It's the 1977 anthology The Best Science-Fiction Stories; 750 pages, black cover, edited by Michael Stapleton. As for the stories you mentioned:
- "Let's Go to Golgotha! by Garry Kilworth:
Simon was frantic. 'Harry, Harry. Look at the crowd! Look around you! There are no Jews here. No natives. The only ones here are us. The holiday-makers. Do you realize the enormity of what we've done? The whole guilt of mankind rests on our shoulders.'
He was sobbing violently now. 'We've crucified the Son of God, and we're going to do it next tour, and the next and the next . . ."
'For ever and ever, time without end, amen,' finished Harry, humbly.
- "The Hibbie" by James Alexander:
To his surprise it was quite easy to obtain Torpex. Supply was controlled, but the stigma attached to its use was so powerful that strong safeguards against misuse did not seem to be necessary. Cass got his from a friend, Bill Sayers, who had served in the space service with him and who, being incapacitated by an injury from further service in space, had elected instead to work for the prison service. One of Bill's job was to administer Torpex every ten weeks to the offenders in his care.
- "We Purchased People" by Frederik Pohl:
'Only we have to wait, Wayne. They want to do it. Not us.'
'What do you mean, wait? Wait for what?' She shrugged under my arm. 'You mean,' I said, 'that we have to be plugged in to them? Like they'll be doing it with our bodies?'
She leaned against me. 'That's what they told me, Wayne. Any minute now, I guess.'
I pushed her away. 'Honey,' I said, half crying, 'all this time I've been wanting to—Jesus, Carolyn! I mean, it isn't just that I wanted to go to bed with you. I mean—'
'I'm sorry,' she cried, big tears on her face.
- This one is vaguer than the others and hard to match. Could you be conflating two different stories? I have three suggestions; none of them fits the description perfectly.
4a. "Survival" by John Wyndham. Not a space station but a rocket ship headed for Mars. There is a mishap and seemingly no hope of rescue (there is a rescue at the end). There is a woman passenger and the baby she gave birth to on the trip, but they are not dead; in the end they are the only survivors:
Her song cut off suddenly at the click of the opening door. For a moment she stared as blankly at the three figures in the opening as they at her. Her face was a mask with harsh lines drawn from the points where the skin was stretched tightly over the bones. Then a trace of expression came over it. Her eyes brightened. Her lips curved in a travesty of a smile.
She loosed her arms from about the baby, and it hung there in midair, chuckling a little to itself. She slid her right hand under the pillow of the bunk, and drew it out again, holding a pistol.
The black shape of the pistol looked enormous in her transparently thin hand as she pointed it at the men who stood transfixed in the doorway.
'Look, baby,' she said. 'Look there! Food! Lovely food. . . .'
4b. "Transit of Earth" by Arthur C. Clarke was the answer to this old question. A solitary astronaut is stranded on Mars. No hope of rescue: check. The sense of being totally alone: check. But no space station, no floating off, no woman or baby.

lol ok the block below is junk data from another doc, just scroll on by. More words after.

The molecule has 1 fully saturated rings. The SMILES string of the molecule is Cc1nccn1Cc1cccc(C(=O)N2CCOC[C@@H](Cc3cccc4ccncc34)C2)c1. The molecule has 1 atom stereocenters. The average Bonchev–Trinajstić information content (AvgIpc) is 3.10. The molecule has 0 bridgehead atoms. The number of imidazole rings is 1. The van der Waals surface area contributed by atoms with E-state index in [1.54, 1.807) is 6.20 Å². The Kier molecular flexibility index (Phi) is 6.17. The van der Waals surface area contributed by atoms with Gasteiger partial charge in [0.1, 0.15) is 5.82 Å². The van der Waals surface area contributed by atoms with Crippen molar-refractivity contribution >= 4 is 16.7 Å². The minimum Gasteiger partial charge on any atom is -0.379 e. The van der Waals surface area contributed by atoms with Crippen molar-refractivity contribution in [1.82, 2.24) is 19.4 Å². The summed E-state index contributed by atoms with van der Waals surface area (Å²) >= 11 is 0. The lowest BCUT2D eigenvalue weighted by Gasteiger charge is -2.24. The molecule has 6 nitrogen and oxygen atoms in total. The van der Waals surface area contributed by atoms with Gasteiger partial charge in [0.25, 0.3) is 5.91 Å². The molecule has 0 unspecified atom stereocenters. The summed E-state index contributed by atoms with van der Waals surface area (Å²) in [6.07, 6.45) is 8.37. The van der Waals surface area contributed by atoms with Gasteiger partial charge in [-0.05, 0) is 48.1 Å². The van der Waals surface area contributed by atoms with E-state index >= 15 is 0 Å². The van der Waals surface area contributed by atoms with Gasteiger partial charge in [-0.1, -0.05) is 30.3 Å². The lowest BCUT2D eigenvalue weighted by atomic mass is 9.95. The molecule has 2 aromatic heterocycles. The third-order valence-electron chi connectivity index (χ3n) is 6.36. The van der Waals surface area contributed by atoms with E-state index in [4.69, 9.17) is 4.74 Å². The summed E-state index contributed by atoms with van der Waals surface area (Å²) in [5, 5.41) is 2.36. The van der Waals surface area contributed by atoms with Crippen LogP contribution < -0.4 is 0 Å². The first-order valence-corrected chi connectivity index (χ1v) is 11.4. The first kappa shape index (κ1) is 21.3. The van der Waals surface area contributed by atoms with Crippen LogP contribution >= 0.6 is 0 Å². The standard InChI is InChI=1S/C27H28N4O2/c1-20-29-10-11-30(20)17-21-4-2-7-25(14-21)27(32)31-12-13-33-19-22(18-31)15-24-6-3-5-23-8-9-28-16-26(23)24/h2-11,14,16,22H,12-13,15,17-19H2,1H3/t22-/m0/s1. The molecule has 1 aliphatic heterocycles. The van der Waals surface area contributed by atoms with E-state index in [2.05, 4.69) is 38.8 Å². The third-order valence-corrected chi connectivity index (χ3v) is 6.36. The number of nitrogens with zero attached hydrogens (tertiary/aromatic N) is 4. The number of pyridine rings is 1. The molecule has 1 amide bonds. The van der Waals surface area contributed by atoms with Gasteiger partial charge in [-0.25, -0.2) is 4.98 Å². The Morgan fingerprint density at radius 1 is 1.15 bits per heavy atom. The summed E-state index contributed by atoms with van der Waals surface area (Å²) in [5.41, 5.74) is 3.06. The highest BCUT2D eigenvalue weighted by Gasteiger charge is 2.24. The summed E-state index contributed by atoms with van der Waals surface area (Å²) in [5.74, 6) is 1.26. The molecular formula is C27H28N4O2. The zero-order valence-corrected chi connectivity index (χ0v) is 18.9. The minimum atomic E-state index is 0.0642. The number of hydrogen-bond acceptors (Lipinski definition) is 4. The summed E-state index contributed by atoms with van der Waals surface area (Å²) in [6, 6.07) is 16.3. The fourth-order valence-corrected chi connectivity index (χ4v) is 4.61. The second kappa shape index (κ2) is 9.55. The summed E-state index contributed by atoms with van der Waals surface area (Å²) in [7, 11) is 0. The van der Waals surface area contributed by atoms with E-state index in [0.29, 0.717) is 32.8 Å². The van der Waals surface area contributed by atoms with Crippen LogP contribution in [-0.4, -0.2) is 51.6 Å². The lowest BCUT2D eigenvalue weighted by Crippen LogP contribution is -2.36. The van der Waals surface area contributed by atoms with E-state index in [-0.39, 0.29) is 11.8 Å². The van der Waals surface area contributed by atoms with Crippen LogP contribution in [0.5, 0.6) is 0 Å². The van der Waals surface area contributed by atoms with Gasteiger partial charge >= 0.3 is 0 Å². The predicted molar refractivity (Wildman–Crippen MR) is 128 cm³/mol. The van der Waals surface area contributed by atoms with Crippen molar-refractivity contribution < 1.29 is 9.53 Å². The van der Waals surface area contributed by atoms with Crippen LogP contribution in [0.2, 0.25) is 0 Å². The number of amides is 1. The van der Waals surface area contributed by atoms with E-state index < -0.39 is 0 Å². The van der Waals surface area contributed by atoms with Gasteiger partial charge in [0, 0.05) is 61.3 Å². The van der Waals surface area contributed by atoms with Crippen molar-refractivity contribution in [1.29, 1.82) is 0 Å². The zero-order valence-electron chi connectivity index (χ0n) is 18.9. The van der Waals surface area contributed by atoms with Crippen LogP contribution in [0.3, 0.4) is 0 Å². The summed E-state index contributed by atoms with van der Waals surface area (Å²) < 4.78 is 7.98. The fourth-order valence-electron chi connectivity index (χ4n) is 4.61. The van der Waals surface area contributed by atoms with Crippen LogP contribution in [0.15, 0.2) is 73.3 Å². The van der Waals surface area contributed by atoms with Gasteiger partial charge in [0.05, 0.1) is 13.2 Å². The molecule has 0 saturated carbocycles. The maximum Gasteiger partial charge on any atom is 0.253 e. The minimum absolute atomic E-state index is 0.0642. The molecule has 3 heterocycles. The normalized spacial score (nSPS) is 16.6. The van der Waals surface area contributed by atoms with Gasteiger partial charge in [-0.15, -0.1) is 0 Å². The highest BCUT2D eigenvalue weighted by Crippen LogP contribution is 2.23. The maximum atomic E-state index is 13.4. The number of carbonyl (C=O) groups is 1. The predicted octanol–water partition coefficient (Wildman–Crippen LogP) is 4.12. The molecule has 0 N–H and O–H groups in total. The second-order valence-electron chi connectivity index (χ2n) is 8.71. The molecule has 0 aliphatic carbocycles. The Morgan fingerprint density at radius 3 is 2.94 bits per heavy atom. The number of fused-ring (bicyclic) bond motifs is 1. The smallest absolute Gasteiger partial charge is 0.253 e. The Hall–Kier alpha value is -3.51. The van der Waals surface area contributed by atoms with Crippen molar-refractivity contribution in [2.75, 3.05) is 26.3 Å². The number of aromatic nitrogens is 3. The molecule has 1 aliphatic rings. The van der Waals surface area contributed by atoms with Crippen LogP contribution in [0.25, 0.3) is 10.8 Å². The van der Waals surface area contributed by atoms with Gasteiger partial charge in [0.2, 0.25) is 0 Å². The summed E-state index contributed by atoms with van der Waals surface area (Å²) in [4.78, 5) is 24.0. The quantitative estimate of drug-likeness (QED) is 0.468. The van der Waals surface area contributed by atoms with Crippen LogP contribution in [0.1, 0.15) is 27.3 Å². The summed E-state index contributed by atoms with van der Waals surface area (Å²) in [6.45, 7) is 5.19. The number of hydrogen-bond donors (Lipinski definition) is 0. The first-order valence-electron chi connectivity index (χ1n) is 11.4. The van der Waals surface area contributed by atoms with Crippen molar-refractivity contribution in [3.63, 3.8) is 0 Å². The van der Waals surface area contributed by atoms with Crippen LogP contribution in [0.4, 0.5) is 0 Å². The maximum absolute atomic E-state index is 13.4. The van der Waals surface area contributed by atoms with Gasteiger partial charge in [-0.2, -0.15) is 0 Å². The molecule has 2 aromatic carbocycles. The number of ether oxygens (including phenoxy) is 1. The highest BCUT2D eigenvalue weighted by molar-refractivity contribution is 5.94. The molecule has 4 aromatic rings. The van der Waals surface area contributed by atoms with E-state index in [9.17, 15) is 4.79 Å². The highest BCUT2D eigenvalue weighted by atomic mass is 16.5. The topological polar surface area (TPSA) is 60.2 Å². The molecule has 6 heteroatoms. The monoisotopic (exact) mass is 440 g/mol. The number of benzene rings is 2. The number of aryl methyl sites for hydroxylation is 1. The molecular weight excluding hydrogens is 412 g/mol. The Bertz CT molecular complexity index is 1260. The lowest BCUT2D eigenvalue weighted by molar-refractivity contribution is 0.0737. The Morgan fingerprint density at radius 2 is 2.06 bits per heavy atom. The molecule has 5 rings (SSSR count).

The therapy has worked. I feel perfectly at ease—even contented, now that I know exactly what I'm going to do. The old nightmares have lost their power.
It is true, we all die alone. It makes no difference at the end, being fifty million miles from home.
4c. "Kaleidoscope" by Ray Bradbury was the answer to this old question; you can listen to the Dimension X radio adaptation at the Internet Archive. Someone floating off into nothingness with no hope of rescue: check. The sense of being totally alone: check. No women or children though:
The first concussion cut the rocket up the side with a giant can-opener. The men were thrown into space like a dozen wriggling silverfish. They were scattered into a dark sea; and the ship, in a million pieces, went on, a meteor swarm seeking a lost sun.
The men are in spacesuits and maintain radio contact for a while, but they are headed in different directions and eventually get out of range:
They were all alone. Their voices had died like echoes of the words of God spoken and vibrating in the starred deep. There went the captain to the Moon; there Stone with the meteor swarm; there Stimson; there Applegate towards Pluto; there Smith and Turner and Underwood and all the rest, the shards of the kaleidoscope that had formed a thinking pattern for so long, hurled apart.
And I? thought Hollis. What can I do? Is there anything I can do now to make up for a terrible and empty life? If only I could do one good thing to make up for the meanness I collected all these years and didn't even know was in me! But there's no one here but myself, and how can you do good all alone? You can't. Tomorrow night I'll hit Earth's atmosphere.
I'll burn, he thought, and be scattered in ashes all over the continental lands. I'll be put to use. Just a little bit, but ashes are ashes and they'll add to the land.
He fell swiftly, like a bullet, like a pebble, like an iron weight, objective, objective all the time now, not sad or happy or anything, but only wishing he could do a good thing now that everything was gone, a good thing for just himself to know about.
When I hit the atmosphere, I'll burn like a meteor.
'I wonder,' he said, 'if anyone'll see me?'